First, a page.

With the current consultation ongoing with regard to the Renewable Heat Incentive there is currently renewed interest in the supply of heat as well as electricity from facilities that extract energy from waste. For traditional energy-from-waste plants, heat supply is also an essential to have the opportunity to qualify for Renewable Obligation Credits (ROCs) for the electrical output derived from renewable sources.
The RHI and ROC incentives should, if correctly implemented and incentivised, make the supply of heat more commercially possible
We must not forget that it is also the most sustainable solution and one that we all therefore strive to achieve where practically and economically feasible. The RHI and ROC incentives should, if correctly implemented and incentivised, make the supply of heat more commercially possible. At Sita UK, we have endeavoured to try find outlets for heat for all of our energy recovery plants either by locating the facility near existing heat users or grid networks or, by co- locating with new developments which are built with heat supply in mind or by attracting heat users to develop near an existing plant or one that is proposed.
The use of heat, either as a primary output or a secondary output from energy recovery plants fuelled by waste has been a goal for many years in the UK but generally has failed to materialise. In Europe, it is the exception and not rule to supply heat. For instance, in Germany over 80% of the EFW/RDF to energy plants export heat either as a primary or secondary output. In excess of 44 plants supply electricity and heat, nine plants supply heat as steam and two supply heat to district heating schemes.
While electricity networks are almost everywhere and gas grids reach the majority of homes and business across the country, heat is more difficult to supply because our community infrastructure lacks a heat network. This hurdle is one that has often been insurmountable even through the original Non-fossil fuel obligation (NFFO) incentive schemes which included heat and were designed to encourage commercial supply. In the majority these did not achieve their goal. Although it could be argued that the incentives were too low, the answer is probably more complex than that. Low primary energy prices historically meant there was little incentive on heat users to adopt a different method of supply and thus although there was a push from Government to supply heat there was not the same pull from users to want to be connected.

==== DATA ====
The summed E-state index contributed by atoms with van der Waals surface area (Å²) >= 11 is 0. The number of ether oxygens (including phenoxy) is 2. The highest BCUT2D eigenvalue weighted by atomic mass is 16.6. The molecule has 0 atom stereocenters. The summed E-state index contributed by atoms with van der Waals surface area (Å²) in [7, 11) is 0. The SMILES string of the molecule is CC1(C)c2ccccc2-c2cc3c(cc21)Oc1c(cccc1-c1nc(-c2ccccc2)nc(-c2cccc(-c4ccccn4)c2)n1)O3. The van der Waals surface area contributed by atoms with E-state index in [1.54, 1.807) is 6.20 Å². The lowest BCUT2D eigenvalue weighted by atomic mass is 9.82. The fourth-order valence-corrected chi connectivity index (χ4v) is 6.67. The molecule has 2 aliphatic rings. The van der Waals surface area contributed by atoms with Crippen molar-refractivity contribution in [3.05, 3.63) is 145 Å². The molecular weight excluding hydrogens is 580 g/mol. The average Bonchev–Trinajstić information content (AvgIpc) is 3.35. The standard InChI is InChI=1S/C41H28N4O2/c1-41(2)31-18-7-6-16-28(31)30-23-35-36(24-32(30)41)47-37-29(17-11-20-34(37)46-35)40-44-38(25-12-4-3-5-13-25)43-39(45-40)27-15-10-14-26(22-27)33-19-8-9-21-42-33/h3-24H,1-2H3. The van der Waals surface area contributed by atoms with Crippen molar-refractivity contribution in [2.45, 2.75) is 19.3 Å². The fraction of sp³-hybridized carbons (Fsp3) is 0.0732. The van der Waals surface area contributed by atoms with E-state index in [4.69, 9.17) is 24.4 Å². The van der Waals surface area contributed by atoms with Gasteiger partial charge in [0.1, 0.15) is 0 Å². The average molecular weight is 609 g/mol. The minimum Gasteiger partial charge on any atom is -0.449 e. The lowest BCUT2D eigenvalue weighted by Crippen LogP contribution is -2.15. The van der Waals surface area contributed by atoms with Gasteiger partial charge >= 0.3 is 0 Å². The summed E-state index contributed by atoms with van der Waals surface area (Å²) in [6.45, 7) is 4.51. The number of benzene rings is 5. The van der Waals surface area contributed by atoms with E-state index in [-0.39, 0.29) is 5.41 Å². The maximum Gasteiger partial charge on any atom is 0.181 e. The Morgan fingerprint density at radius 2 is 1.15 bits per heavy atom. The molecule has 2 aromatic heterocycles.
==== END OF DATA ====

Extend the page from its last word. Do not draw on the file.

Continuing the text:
So what’s different now? Well not only does it appear that we have or will have incentives to supply but also energy security, increased energy cost and the cost of carbon through the various carbon mechanisms are providing a desire for heat from users and thus a commercial reason to be connected exists.
There are a number of schemes currently trying to move forward for the industrial scale supply of heat to traditional large industrial users such as is proposed for our Cornwall Energy Recovery Centre (CERC). However, there is also a small revolution going on for the small, community scale plants such as some of the plants being developed by our partner Cyclamax, where the whole concept of the plant is about an integrated energy centre for the local area.
Working with industrial customers for on-site industrial solutions or developers and development agencies for new projects will help maximise the opportunity for heat supply through having heat supply in mind at the start of the development when infrastructure costs and local disturbance are minimised. This will avoid the need to retrofit heat supply pipes and mains through existing roads and infrastructure with the associated disturbance and increased cost. Grid capital cost is especially important for small scale schemes where large supply infrastructure capital burdens will often overwhelm any supply incentive influence in the economics.
Stuart Hayward-Higham is technical director at Sita UK